The Thin Person’s Mindset

By | 08/08/2016

I’m going to talk about obesity, and I have no intention of oversimplifying such a complicated issue. What I propose is radically inverting the way we think about it. Instead of focusing so much on overweight people and their habits, we should pay attention to the way thinner people live. Thin people have no idea what it’s like to count calories, think about food before they eat it or check the scales often. Overweight people, on the other hand, mentally play their own game, in which they win or lose according to the amount of calories consumed in a given day or meal. Thin people just aren’t obsessed by what they eat.

This internal game overweight people “play” is a very intense psychological process, that establishes a new kind of pleasure in the brain, similar to the one a runner might gain from breaking their own records. It’s an inner challenge that demands a significant amount of time and mental energy. I have known people to get sad because they lost weight and, therefore, wouldn’t be able to keep their brains busy anymore. Instead of being happy because they reached their goals, they get somewhat depressed because their game ended.

Acquire—or reacquiring—a thin person’s mindset means giving up on this kind of fight against oneself, a fight that is a permanent intrusion of reason in metabolic processes, which probably leads to unwanted results. The real psychological cure to obesity rests in learning to gain a thin person’s mindset. It means renouncing reason as a means of controlling metabolic processes and how they eat. Everyone can eat with the same freedom that thin people have, without the shame or guilt typical of those who believe that, by eating, that are committing a transgression.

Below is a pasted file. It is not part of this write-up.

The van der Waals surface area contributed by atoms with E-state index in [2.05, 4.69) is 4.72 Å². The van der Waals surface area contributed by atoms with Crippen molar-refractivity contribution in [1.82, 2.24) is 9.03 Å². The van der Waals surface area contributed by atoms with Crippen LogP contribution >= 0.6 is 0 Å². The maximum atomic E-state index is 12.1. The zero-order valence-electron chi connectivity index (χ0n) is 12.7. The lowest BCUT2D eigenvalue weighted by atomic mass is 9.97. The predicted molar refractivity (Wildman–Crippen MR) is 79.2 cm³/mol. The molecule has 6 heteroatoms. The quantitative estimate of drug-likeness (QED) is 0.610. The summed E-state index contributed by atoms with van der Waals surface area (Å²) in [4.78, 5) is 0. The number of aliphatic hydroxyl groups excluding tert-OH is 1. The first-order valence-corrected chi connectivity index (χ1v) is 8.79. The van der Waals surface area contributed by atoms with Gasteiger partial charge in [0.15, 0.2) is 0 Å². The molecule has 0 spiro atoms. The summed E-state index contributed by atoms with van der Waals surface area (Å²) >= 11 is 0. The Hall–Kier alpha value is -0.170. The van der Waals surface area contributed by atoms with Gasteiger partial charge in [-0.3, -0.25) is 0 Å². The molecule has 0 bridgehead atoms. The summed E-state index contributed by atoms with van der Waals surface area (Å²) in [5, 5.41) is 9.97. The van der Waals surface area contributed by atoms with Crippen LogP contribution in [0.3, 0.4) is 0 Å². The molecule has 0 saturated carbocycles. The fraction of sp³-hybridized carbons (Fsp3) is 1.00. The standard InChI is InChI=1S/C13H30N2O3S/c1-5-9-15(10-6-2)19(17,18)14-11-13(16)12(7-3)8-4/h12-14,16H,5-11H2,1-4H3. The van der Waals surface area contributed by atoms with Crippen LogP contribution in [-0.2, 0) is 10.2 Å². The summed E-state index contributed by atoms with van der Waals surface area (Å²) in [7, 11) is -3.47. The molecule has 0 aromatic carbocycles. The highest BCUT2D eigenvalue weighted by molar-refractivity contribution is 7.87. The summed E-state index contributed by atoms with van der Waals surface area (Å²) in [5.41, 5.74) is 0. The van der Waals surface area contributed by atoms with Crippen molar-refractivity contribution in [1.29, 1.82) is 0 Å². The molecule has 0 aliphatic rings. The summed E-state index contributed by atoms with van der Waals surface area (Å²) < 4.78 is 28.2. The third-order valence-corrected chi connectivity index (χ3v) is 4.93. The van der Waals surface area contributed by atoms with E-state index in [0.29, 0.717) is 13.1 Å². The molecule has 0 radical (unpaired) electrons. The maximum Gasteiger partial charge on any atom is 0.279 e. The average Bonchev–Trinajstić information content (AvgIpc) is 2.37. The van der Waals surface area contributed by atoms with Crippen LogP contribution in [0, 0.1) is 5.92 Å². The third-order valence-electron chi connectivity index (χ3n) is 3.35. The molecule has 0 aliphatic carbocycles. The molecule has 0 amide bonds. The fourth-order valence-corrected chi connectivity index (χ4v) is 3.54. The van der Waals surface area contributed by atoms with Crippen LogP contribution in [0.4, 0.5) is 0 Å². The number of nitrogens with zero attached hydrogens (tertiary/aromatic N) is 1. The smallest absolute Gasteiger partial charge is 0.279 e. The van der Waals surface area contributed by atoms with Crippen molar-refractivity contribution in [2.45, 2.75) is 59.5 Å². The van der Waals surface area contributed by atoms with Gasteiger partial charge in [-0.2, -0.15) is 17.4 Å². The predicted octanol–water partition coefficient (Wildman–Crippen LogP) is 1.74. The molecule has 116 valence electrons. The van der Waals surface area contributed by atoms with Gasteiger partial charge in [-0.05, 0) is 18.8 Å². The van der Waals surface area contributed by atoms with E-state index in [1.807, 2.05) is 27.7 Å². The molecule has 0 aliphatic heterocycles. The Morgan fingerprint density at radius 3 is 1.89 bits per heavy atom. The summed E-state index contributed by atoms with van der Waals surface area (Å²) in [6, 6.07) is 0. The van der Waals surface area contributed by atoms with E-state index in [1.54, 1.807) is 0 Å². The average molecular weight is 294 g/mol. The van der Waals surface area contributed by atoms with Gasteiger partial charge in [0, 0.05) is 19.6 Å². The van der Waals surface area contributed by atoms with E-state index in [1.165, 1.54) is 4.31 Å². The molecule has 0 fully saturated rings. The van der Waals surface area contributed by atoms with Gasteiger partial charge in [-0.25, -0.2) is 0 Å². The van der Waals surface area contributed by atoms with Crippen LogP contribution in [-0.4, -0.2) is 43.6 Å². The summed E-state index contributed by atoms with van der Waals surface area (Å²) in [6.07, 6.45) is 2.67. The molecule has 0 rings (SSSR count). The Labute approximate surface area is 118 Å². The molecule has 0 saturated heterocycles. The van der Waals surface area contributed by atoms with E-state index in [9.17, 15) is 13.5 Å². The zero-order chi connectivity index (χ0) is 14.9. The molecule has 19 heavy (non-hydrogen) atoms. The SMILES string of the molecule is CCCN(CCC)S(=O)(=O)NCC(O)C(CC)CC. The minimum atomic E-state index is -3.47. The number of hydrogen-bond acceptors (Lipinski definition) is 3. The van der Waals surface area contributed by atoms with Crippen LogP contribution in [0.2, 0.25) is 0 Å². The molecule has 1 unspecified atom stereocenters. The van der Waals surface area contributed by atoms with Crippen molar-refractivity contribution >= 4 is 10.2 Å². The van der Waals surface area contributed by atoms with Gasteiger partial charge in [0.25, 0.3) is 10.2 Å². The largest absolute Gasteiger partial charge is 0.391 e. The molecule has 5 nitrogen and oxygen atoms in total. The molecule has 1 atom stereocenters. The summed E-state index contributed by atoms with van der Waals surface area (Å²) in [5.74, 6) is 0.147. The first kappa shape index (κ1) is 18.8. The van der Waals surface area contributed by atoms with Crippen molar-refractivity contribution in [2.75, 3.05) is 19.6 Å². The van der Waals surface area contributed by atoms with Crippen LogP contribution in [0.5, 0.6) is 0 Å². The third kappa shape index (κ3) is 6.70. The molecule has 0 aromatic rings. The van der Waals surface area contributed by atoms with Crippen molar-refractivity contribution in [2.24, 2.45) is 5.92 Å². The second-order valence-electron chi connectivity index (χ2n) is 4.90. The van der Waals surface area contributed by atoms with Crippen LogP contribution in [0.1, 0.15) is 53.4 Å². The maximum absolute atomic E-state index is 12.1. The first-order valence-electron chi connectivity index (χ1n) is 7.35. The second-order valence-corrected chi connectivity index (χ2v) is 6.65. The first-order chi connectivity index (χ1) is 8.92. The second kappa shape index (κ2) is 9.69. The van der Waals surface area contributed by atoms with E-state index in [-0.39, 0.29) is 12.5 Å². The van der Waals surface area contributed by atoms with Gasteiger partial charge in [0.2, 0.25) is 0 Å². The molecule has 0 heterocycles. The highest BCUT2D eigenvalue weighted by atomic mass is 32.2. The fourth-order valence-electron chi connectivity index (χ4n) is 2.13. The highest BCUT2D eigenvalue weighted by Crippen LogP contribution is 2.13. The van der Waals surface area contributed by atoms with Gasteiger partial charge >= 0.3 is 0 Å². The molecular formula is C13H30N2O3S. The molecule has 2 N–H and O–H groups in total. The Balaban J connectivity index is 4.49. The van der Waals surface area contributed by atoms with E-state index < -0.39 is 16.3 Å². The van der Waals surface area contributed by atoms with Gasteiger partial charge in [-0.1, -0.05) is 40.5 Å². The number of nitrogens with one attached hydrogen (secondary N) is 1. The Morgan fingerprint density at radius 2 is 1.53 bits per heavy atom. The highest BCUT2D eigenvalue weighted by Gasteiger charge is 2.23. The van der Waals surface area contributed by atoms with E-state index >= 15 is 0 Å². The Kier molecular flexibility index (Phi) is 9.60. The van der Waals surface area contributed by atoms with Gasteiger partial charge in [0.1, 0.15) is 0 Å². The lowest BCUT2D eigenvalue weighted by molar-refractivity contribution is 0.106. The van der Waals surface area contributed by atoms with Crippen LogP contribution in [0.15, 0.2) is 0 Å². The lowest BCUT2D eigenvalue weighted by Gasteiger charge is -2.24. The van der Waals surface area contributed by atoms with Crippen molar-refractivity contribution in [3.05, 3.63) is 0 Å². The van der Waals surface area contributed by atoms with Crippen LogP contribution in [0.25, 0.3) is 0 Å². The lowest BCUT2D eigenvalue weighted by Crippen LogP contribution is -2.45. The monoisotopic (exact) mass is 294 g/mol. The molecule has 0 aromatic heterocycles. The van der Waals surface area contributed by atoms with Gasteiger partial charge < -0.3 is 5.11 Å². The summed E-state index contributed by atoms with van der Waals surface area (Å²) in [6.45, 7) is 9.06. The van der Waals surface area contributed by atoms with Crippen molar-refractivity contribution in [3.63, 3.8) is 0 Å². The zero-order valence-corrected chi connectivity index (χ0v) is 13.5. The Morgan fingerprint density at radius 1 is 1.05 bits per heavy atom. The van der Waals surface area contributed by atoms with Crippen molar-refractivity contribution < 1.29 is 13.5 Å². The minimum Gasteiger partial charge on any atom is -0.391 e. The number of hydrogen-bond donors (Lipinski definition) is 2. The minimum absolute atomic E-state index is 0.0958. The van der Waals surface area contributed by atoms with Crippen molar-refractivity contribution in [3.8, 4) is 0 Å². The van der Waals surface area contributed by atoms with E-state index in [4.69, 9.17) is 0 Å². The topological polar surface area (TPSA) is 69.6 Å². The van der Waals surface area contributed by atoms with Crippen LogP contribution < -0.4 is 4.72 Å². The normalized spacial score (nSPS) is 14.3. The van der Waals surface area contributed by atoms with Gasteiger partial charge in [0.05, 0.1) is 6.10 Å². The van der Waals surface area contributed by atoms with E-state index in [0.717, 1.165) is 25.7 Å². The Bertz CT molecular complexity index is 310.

No thin person walks into a bakery, buys a pastry and gobbles it up, as if they were afraid of being caught, like an alcoholic hiding their booze. No, they savor the pastry they openly bought, and are in no rush to finish it, so they don’t shove it whole into their mouths. They’ll chew slowly, and only eat as much as they want. There’s no need to overeat, because after all, the bakery isn’t forbidden to them, and if they want more, it will still be there tomorrow.

Thin people are not going on a diet on Monday, so there’s no need to scarf down food on Sunday until they feel sick; they know they can have more anytime they want, so they do not eat compulsively.

Overweight people who try to learn to live with a thin person’s mindset might even gain a few pounds at first, once they stop holding back themselves and their urges. But the impulse to overindulge in their newly found freedom won’t last long. What will happen next is that their relationship with food and their weight will be normalized; they’ll stop weighing themselves all the time, eat without guilt and as much as they need. They won’t, however, be as happy as thought they would, because the pleasure of being thin is fleeting. It’ll soon become clear that life as a thin person also has its share of disappointment and pain.

Tradução: Amanda Morris